The other fifty-five patients underwent next-generation sequencing (NGS) of a custom-designed panel of genes, associated with PHPT (MEN1, CASR, CDC73, CDKN1A, CDKN1B, CDKN1C, CDKN2A, CDKN2C, CDKN2D). In cases suspicious for gross CDC73 deletions multiplex ligation-dependent probe amplification was performed.
NGS revealed six pathogenic or likely pathogenic germline sequence variants: four in CDC73 c.271C>T (p.Arg91*), c.496C>T (p.Gln166*), c.685A>T (p.Arg229*) and c.787C>T (p.Arg263Cys); one in CASR c.3145G>T (p.Glu1049*) and one in MEN1 c.784-9G>A. In two patients, MLPA confirmed gross CDC73 deletions. In total, 44 sporadic and 21 hereditary PHPT cases were identified. Parathyroid carcinomas and atypical parathyroid adenomas were present in 8/65 of young patients, in whom CDC73 mutations were found in 5/8.
Hereditary forms of PHPT can be identified in up to 1/3 of young patients with manifestation of the disease at <40 years of age. Parathyroid carcinomas or atypical parathyroid adenomas in young patients are frequently associated with CDC73 mutations.
Luchuan Li, Baoyuan Li, Bin Lv, Weili Liang, Binbin Zhang, Qingdong Zeng, Andrew G Turner, and Lei Sheng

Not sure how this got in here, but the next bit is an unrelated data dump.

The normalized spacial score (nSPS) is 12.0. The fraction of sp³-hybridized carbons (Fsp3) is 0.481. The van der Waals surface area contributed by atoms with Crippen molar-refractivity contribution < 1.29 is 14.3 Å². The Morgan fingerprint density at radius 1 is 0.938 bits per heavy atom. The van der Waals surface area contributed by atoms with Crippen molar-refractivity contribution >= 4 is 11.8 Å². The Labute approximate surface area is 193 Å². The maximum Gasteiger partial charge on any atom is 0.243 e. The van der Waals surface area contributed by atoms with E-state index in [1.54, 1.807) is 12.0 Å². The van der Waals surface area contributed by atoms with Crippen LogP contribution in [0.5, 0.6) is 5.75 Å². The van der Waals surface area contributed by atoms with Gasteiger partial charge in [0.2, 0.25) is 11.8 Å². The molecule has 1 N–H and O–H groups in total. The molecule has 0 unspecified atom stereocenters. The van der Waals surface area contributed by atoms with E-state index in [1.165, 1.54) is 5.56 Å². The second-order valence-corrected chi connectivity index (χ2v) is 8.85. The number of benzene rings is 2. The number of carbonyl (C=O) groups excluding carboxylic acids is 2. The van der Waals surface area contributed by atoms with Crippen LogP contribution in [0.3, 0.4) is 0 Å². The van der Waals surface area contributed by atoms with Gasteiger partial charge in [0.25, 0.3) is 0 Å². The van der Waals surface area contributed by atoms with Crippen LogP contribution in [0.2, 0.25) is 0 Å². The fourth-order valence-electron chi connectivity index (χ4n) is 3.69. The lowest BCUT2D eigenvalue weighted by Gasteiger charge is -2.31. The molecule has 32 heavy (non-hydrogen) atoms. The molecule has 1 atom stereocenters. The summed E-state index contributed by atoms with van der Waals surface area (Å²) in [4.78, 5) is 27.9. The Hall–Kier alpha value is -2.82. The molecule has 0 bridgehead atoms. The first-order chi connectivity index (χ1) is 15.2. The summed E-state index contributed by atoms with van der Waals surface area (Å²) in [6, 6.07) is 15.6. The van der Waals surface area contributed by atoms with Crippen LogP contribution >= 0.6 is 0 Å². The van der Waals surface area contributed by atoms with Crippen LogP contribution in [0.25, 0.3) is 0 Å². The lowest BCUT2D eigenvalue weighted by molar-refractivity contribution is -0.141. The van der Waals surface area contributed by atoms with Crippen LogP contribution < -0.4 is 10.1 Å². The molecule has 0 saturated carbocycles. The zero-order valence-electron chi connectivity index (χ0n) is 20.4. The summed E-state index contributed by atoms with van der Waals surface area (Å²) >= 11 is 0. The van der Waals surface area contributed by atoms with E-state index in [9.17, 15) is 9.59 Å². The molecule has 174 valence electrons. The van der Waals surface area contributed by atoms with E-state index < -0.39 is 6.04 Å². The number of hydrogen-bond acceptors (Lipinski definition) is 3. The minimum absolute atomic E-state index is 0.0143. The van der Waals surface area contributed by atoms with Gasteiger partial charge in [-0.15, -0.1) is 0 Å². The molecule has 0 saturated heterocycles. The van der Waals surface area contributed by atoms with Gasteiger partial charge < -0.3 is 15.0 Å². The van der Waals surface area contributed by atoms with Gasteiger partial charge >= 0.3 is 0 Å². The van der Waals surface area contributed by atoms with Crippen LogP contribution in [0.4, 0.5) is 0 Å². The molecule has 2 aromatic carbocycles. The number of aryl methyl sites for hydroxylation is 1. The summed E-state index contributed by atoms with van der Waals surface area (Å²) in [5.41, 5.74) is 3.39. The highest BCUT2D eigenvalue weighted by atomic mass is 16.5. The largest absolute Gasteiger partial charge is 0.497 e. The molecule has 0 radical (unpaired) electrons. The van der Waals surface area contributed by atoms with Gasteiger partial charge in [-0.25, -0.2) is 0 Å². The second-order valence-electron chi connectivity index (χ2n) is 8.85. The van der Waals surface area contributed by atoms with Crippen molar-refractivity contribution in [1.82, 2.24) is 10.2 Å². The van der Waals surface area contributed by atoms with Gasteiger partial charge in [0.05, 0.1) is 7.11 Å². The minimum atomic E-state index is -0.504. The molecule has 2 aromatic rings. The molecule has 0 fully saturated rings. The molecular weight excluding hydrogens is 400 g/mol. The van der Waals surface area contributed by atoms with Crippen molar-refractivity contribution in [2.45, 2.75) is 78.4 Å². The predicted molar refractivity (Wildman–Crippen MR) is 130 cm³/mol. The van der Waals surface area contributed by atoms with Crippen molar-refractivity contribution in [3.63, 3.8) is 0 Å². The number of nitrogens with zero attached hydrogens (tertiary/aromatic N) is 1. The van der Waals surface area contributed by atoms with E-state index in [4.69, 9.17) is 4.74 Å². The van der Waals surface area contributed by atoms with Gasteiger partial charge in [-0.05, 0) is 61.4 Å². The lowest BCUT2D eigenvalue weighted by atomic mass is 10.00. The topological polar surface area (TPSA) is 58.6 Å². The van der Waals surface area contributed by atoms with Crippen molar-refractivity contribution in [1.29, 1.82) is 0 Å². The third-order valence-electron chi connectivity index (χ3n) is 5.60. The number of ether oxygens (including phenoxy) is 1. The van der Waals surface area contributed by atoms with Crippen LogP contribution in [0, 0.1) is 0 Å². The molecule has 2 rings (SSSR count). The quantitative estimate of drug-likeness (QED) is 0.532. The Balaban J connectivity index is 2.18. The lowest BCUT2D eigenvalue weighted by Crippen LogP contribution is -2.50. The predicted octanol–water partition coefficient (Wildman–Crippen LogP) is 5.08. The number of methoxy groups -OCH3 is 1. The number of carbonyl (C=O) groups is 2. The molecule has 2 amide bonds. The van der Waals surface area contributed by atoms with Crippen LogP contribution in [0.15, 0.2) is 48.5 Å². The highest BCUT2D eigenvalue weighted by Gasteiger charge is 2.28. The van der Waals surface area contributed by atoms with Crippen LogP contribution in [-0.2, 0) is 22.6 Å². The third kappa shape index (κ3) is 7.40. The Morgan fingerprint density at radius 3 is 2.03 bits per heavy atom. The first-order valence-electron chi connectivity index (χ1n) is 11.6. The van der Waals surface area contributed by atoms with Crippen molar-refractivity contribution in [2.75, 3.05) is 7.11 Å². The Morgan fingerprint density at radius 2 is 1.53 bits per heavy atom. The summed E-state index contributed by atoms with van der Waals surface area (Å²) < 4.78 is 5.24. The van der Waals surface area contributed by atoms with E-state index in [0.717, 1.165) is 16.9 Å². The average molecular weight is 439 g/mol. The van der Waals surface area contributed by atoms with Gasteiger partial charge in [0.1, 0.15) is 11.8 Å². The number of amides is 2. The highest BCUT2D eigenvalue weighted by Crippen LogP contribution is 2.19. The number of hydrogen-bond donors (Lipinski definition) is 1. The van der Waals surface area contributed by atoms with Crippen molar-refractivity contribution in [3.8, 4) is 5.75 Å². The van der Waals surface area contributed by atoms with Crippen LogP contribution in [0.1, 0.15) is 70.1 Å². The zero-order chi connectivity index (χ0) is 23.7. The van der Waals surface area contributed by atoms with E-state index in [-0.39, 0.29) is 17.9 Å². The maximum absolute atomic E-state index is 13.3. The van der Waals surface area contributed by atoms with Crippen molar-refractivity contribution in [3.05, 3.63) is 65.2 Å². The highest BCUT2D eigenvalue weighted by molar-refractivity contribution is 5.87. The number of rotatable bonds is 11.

Multiple studies have reported the increased incidence of thyroid cancer in patients with primary hyperparathyroidism (PHPT). However, the underlying risk factors of concomitant thyroid cancer in patients with PHPT remain unknown. The primary aim of this study was to examine the records of patients with PHPT to identify characteristics that correlated with the presence of coexisting thyroid nodules, and which may have an implication for the prediction of thyroid cancer.
Medical records of consecutive patients with PHPT (n = 318) were reviewed from January 2010 to September 2020 in two tertiary medical centers in China. Patient clinicopathological and biological data were collected and analyzed.
Of a total of 318 patients with PHPT, 105 (33.0%) patients had thyroid nodules and 26 (8.2%) patients were concomitant with thyroid cancer. A total of 38 thyroid nodules taken from 26 patients were pathologically assessed to be well-differentiated papillary thyroid carcinoma (PTC), with 81% being papillary thyroid microcarcinoma (PTMC). In 79% (30/38) of these cancers, thyroid nodules were considered suspicious following preoperative ultrasound. Multinomial logistic regression analysis revealed that female gender was associated with increased risk of thyroid nodules (OR = 2.13, 95% CI: 1.13–3.99, P = 0.019), while lower log-transformed parathyroid hormone levels were an independent predictor of thyroid cancer in patients with PHPT (OR = 0.50, 95% CI: 0.26–0.93, P = 0.028).